NASA executive Jim Bridenstine announced this week that the organization would be naming its headquarters after Mary W. Jackson, one of the women whose historic contributions to NASA were explored in the 2016 film Hidden Figures. Jackson was portrayed by actress and musician Janelle Monae in the film.
Mary W. Jackson was part of a group of very important women who helped NASA succeed in getting American astronauts into space. Mary never accepted the status quo, she helped break barriers and open opportunities for African Americans and women in the field of engineering and technology. Today, we proudly announce the Mary W. Jackson NASA Headquarters building. It appropriately sits on ‘Hidden Figures Way,’ a reminder that Mary is one of many incredible and talented professionals in NASA’s history who contributed to this agency’s success. Hidden no more, we will continue to recognize the contributions of women, African Americans, and people of all backgrounds who have made NASA’s successful history of exploration possible.
In 1958 she became NASA’s first Black engineer, after first obtaining special permission to attend engineering classes at a segregated, all-white school. After working as an engineer at NASA for nearly two decades, she led the Federal Women’s Program and the NASA Office of Equal Opportunity before retiring in 1985. She died in 2005 and was posthumously awarded the Hidden Figures Congressional Gold Medal Act in 2019. Her contributions to science were largely ignored for decades, along with the work done by Katherine Johnson and Dorothy Vaughan.
Space and space exploration were huge areas of interest for me growing up. The first encyclopedia entry I ever read was in the “S” volume. “S” — for “Sun.” When I had to write a story in fourth grade, I wrote it about NASA. I still have my battered, ancient copy of We Came in Peace: The Story of Man in Space. My first memory of a national event was seeing the Challenger explosion on live TV. The Right Stuff is one of my all-time favorite movies. I even liked the movie SpaceCamp. Don’t @ me. I like space.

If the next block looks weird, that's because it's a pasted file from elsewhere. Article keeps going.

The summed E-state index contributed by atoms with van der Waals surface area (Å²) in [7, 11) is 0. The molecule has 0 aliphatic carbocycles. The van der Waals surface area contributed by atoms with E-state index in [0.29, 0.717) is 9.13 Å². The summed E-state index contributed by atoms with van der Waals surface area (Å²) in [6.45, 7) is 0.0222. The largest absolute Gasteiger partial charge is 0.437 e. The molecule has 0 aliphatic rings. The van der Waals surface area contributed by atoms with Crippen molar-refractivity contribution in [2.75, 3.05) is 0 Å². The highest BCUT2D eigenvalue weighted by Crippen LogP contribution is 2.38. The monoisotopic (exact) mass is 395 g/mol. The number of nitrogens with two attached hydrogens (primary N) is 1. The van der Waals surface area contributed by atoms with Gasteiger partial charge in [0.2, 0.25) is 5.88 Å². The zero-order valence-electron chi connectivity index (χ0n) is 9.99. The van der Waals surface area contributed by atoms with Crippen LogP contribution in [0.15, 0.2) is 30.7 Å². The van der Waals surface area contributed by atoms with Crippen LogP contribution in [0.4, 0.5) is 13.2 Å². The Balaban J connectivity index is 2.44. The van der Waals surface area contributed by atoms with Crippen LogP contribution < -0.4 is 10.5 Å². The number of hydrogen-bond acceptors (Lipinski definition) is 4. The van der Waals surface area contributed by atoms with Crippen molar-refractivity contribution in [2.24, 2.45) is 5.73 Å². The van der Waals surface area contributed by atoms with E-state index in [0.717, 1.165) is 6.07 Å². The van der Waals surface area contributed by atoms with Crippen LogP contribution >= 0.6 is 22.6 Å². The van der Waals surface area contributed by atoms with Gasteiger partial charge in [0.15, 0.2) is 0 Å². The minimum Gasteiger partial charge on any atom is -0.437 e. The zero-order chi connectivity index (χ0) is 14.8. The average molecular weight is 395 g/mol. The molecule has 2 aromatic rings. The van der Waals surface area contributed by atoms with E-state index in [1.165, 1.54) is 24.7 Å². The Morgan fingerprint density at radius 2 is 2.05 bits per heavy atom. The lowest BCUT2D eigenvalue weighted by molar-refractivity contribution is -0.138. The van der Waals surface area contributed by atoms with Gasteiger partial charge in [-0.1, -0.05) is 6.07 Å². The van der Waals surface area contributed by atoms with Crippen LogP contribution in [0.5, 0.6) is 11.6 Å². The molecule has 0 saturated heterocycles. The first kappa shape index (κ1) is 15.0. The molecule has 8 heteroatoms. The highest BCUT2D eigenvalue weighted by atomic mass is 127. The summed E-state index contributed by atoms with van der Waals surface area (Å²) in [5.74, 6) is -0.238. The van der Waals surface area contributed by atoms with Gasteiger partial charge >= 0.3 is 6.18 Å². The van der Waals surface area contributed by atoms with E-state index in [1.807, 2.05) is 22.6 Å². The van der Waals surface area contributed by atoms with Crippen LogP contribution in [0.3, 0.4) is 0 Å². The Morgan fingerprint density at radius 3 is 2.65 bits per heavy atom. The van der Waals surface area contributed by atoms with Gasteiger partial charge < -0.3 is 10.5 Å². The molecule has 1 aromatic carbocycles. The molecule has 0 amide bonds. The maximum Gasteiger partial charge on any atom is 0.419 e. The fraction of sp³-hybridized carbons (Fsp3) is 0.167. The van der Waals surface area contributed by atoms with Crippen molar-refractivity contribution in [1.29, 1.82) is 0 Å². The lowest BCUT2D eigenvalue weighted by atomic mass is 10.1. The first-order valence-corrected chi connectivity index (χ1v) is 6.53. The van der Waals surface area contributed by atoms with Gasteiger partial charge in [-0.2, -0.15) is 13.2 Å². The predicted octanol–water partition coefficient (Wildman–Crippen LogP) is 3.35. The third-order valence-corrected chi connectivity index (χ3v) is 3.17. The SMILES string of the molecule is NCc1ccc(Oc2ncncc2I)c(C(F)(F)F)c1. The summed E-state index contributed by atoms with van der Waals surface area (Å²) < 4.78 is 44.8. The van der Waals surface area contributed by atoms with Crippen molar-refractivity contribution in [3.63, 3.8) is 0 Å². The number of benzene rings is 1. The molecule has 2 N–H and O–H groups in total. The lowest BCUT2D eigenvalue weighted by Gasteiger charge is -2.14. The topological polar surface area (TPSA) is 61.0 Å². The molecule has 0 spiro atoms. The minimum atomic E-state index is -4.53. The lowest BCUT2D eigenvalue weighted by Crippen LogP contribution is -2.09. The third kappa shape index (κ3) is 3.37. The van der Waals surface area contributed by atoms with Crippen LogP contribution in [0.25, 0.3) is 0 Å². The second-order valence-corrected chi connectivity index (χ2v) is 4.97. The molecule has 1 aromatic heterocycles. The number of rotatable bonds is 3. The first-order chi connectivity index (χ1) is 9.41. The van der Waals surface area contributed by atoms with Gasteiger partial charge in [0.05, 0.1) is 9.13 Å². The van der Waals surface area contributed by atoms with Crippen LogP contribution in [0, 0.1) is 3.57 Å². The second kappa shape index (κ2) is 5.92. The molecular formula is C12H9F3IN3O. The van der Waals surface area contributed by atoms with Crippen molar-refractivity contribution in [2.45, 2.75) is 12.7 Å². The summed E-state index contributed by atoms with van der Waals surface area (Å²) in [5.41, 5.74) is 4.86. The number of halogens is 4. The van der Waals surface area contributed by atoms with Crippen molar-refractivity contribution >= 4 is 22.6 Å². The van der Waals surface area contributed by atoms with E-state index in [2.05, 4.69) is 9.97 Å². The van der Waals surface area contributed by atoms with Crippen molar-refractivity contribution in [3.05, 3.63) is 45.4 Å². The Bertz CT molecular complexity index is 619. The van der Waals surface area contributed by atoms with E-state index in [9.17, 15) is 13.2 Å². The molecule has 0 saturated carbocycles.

You know who I never heard about, in all the deserved paeans to men with last names like Aldrin, Armstrong, and Collins? I never heard about Mary Jackson, Katherine Johnson, Dorothy Vaughan, or any other African-American. Nobody ever told me that African-Americans — much less African-American women — were a critical part of the Apollo moonshot. I daresay none of the people in my life who would have been happy to convey that information knew it themselves. I’m certain they would have told me. Giving me new information and turning me loose on the card catalog was one of the only ways to shut me up.
When the Mercury Seven visit the workshop where their capsule — excuse me, spacecraft — is being constructed in The Right Stuff, there’s not an African-American in sight. I’m not claiming anyone went out of their way to make that happen. It happened, most likely, because nobody thought it mattered in the first place. Either that, or the film’s producers were unaware there were African-Americans who contributed to the science of spaceflight, which is part of the problem.
I’m not literally arguing there should have been African-Americans in this specific scene. I’m using the scene because it’s one of a relative handful of times in the film when you see the astronauts engaging with a group of scientists. If you wanted to show that African-Americans played a role in the engineering and testing of the Mercury spacecraft, you’d have probably done it here.
It’s not uncommon to see people question the need for diverse representation in media or the value of changing a name. The value of these actions is that they create a more accurate picture of who contributed to the successes and achievements of America, and more broadly, the entire human race. It matters that the NASA Headquarters will be known as the Mary W. Jackson building. People look at buildings. Sometimes, they even Google their names to learn about the people they are named for.
When we honor the names and achievements of the formerly hidden, we push back at a historical myth — namely, that the Apollo Program and NASA’s pioneering work in aeronautics in the mid-1960s was entirely the work of white men. Women like Jackson, Johnson, Vaughan, and the other “hidden figures” deserve to be recognized in enduring ways. The phrase, after all, isn’t “We came in peace.” It’s “We came in peace for all mankind.”
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